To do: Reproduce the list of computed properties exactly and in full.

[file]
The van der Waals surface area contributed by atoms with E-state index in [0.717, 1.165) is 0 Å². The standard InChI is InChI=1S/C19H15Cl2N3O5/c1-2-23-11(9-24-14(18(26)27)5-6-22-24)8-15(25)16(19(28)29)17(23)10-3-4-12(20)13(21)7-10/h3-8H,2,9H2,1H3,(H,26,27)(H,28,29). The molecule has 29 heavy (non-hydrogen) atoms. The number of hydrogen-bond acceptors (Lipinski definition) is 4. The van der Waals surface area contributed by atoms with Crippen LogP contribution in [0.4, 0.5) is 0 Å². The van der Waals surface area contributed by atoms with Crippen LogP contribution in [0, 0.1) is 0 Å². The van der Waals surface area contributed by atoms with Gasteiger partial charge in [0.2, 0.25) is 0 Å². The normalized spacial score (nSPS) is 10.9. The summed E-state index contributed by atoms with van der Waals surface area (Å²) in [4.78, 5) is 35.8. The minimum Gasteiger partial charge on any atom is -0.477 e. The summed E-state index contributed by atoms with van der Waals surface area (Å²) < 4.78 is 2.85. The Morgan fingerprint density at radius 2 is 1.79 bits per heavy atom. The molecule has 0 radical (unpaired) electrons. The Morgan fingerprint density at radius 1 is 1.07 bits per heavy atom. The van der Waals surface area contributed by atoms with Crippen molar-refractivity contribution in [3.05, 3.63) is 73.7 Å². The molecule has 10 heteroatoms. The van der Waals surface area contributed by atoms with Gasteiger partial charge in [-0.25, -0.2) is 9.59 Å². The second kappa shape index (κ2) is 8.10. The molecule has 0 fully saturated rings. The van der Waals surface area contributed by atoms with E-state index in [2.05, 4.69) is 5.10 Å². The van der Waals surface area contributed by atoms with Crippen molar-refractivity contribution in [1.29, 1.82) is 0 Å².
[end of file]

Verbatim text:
The van der Waals surface area contributed by atoms with E-state index in [0.717, 1.165) is 0 Å². The standard InChI is InChI=1S/C19H15Cl2N3O5/c1-2-23-11(9-24-14(18(26)27)5-6-22-24)8-15(25)16(19(28)29)17(23)10-3-4-12(20)13(21)7-10/h3-8H,2,9H2,1H3,(H,26,27)(H,28,29). The molecule has 29 heavy (non-hydrogen) atoms. The number of hydrogen-bond acceptors (Lipinski definition) is 4. The van der Waals surface area contributed by atoms with Crippen LogP contribution in [0.4, 0.5) is 0 Å². The van der Waals surface area contributed by atoms with Crippen LogP contribution in [0, 0.1) is 0 Å². The van der Waals surface area contributed by atoms with Gasteiger partial charge in [0.2, 0.25) is 0 Å². The normalized spacial score (nSPS) is 10.9. The summed E-state index contributed by atoms with van der Waals surface area (Å²) in [4.78, 5) is 35.8. The minimum Gasteiger partial charge on any atom is -0.477 e. The summed E-state index contributed by atoms with van der Waals surface area (Å²) < 4.78 is 2.85. The Morgan fingerprint density at radius 2 is 1.79 bits per heavy atom. The molecule has 0 radical (unpaired) electrons. The Morgan fingerprint density at radius 1 is 1.07 bits per heavy atom. The van der Waals surface area contributed by atoms with Crippen molar-refractivity contribution in [3.05, 3.63) is 73.7 Å². The molecule has 10 heteroatoms. The van der Waals surface area contributed by atoms with Gasteiger partial charge in [-0.25, -0.2) is 9.59 Å². The second kappa shape index (κ2) is 8.10. The molecule has 0 fully saturated rings. The van der Waals surface area contributed by atoms with E-state index in [2.05, 4.69) is 5.10 Å². The van der Waals surface area contributed by atoms with Crippen molar-refractivity contribution in [1.29, 1.82) is 0 Å².